Music and BPM

Scott Francis
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Update: In the interest of clarity I’ve updated the second-to-last paragraph of this post. Anyone following the #BPM hashtag on twitter has probably been amused at times because we also get a fair number of posts about BPM the XM/Sirius station as well. But in this case, Emily Burns of Pega has decided music offers a metaphor for BPM vs. Case Management:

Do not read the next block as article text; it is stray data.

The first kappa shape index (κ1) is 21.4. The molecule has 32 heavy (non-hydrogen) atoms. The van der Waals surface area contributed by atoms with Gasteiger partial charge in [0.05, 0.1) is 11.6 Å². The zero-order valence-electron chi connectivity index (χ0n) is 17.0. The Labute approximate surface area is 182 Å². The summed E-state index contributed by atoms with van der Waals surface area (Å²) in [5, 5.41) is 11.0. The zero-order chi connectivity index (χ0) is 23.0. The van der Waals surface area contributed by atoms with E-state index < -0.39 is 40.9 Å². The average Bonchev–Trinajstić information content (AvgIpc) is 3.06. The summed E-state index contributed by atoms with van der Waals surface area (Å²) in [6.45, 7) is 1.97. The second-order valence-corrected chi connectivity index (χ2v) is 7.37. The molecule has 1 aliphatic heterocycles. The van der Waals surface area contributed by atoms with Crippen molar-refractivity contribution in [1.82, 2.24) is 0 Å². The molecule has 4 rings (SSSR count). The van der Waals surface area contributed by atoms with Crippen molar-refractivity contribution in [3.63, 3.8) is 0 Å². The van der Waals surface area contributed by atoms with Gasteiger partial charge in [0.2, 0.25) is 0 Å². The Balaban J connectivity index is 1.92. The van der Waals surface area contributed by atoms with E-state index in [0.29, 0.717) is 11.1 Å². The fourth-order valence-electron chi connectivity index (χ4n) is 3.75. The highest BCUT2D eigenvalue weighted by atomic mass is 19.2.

Recently I was describing to someone the difference between BPM and Case Management, and found that music lends itself very nicely as a metaphor—specifically, the contrast between solo and ensemble works and the contrast between Classical and jazz.